Barack Obama and the Democrats, after making horrible mistakes on the abortion and gay-rights issues, must not now fall into a further geopolitical stupor that will forget the lessons of the past.

Testimony in the American House of Representatives 2002:

"The first American to be murdered by a PLO-sponsored group was Shirley Anderson on June 17, 1969. Since then, PLO groups have murdered more than 60 American citizens and wounded at least as many. Among the dead were two ambassadors, an Olympic athlete, tourists, business persons and students...."

"Americans were murdered in numerous ways by PLO members. Eight were killed when their Swissair jet was blown up enroute to Tel Aviv, others died in bus and car bombings or were shot. Especially shocking were the ax-murder of a student (1975) and the brutal murder of Leon Klinghoffer, a wheelchair-bound elderly tourist on the hijacked Achille Lauro (1985)."

Roger Williams

Georgetown, Guyana

Apr 5 2009 - 11:33pm

Web Letter

I find this article to be a complete waste of time. First of all, the author has worked in the UN arena, notorious for its anti-Israeli bias, so because the UN is basically irrelevant, a story like this to point a finger at Israel dosn't surprise me. Second, Chas Freeman, as one senator said, shot himself down. Freeman was a former ambassador to Saudi Arabia (like Dean to Lebanon), and in his case he, Freeman, put his business interests with Saudi Arabia and China first (and with countries obviously anti-human rights) and therefore was not someone that would serve US interests, which had nothing to do with AIRPAC or Israel as this biased writer is trying to suggest.

The subject of this article, John Dean, has absolutely no proof of Israeli connection in a death threat against him, which could have come from many many sources and is and was commonplace in Beruit. At the time he was US Ambassador, being American and Jewish in name only, he was a very public target for a multitude of groups that were against the US at that time. He was so concerned with not looking partial to Israel, was a self-hating individual with complete paranoiac tendencies and it seems that he did have mental problems which probably began early on with his need to escape the Nazis. From what I know about him I think he was a very mentally unstable person who began to identify with those who pointed the fingers negatively at Jews and Israel and in a strange way took on the behaviors of a Jew-hating Nazi.I think that he was in the wrong job for someone with his emotional state and should have disqualified himself from a tour in an Arab country.

As far a Pakistan goes, I think it fits in with his paranoia about the "Islamic bomb" and so once again he had to blame "Israel." John Dean should have been removed earlier and Chas Freeman was bad for the US. Both had nothing to do with Israel, but I guess Barbara Crossette had to write on something so she fell back on this old familiar stereotype.It is too bad that someone with such a weak mind like John Dean found his way into the state dept. His association with the PLO is interesting, as Arafat, like his successor Abbas, was a student of Haj Amin, not only the Mufti of Jerusalem but, along with Hitler and Eichmann, the grand Architect of the "final Solution", the gassing of the Jews. John Dean, in dealing with Arafat and the PLO, was in truth dealing with the Nazis bringing his paranoia to fruition. The Chas Freeman story made the writer of this article come to a conclusion that is completely false. Israel and the Jewish community are not responsible for every loony (even Jewish ones who believe they are Hitler) nor is every political decision in the US a Jewish conspiracy. I think the writer should get another job where she could be more constructive!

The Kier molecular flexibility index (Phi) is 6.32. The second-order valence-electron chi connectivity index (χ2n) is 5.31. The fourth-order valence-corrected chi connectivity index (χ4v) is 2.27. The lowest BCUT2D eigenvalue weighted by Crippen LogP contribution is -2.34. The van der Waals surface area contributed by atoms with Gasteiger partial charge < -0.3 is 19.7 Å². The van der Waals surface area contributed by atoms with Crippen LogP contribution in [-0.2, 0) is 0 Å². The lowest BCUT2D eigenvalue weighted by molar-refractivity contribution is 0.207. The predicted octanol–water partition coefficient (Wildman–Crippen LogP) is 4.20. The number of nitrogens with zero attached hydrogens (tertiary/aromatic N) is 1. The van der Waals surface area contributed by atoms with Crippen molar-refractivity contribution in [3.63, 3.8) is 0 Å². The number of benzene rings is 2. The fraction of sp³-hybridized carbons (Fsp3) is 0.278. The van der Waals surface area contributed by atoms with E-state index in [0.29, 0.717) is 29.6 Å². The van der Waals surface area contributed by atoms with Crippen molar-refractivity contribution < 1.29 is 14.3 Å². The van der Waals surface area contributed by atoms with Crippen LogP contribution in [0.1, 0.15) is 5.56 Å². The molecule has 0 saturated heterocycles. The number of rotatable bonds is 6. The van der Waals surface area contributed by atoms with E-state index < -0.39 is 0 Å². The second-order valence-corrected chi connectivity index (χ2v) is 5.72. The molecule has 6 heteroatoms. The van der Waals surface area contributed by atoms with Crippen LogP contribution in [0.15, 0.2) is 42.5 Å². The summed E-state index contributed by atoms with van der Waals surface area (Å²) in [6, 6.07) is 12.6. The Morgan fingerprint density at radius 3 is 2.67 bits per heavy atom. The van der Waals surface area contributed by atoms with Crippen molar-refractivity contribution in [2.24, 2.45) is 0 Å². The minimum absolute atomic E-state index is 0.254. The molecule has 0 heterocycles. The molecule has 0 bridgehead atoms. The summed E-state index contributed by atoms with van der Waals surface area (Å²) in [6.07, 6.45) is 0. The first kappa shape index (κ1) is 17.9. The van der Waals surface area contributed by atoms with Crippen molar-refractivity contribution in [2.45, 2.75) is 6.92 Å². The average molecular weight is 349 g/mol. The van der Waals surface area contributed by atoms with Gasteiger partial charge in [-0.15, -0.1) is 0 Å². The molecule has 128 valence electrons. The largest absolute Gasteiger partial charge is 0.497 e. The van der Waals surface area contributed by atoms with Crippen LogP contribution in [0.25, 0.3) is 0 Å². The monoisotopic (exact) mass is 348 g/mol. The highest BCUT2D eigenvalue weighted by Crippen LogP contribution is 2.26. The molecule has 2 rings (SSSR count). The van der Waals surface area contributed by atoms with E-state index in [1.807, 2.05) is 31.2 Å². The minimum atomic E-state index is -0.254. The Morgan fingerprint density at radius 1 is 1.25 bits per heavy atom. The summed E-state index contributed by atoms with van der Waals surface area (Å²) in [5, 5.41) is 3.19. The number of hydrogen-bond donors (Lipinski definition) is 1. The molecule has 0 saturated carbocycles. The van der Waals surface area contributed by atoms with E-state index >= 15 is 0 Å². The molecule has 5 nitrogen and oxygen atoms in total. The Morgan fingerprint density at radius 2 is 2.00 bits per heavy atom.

Shelley Kaufman

Los Angeles, CA

Apr 5 2009 - 10:19pm

Web Letter

In the wake of the accusation by Chas Freeman that his nomination to lead the National Intelligence Council was derailed by an "Israeli lobby," a forthcoming memoir by another distinguished ambassador adds stunning new charges to the debate.

Nothing stunning nor distinguished in either man. They are mirror images of one another, sharing a common agenda, hubris and a narcissistic personality disorder.

Alas, in Dean's case, I'll throw in mid-stage dementia with hallucinations.

Ellen Weisbord

King of Prussia, PA

Apr 5 2009 - 6:48pm

Web Letter

After reading your article on the rantings of this ex-envoy, I came to the conlusion that either this person has truly lost his mind or he is telling the truth. If in fact the Israeli government went ahead and assassinated the leader of Pakistan in a plane crash, then they did so with the full knowledge of the American government. It seems impossible that Israel, whose very existence is based on American support and good will, would undertake this type of action without US agreement.

As for keeping it a secret, it would appear that if the US and Israel would keep their envolvment so under the radar that it would never come to light and upset the Muslim world, how come this "diplomat" was able to ferret out the "plot"?

How come no Arab nation raised a hue and cry? If it really did happen, maybe the oposition in the Packistani government blew up the plane.

I put this story in the same light as UFO sightings. Interesting, but no creditable evidence.

Jack Turnof

Wayne, NJ

Apr 5 2009 - 3:41pm

Web Letter

I wonder what the movie about Israel would look like now? Who would Paul Newman play?

James L. Pinette

Caribou, ME

Apr 5 2009 - 12:49pm

Web Letter

The timing of this book and article are good. It's clearly time for a re-evaluation of our Middle East policies and an examination of the US's unconditional support for Israel.

It's time to replace the rosy Exodus image of oppressed Jews seeking freedom in an empty desert land with a more even-handed history.

Cheryl Haaker

Albuquerque, NM

Apr 1 2009 - 2:30pm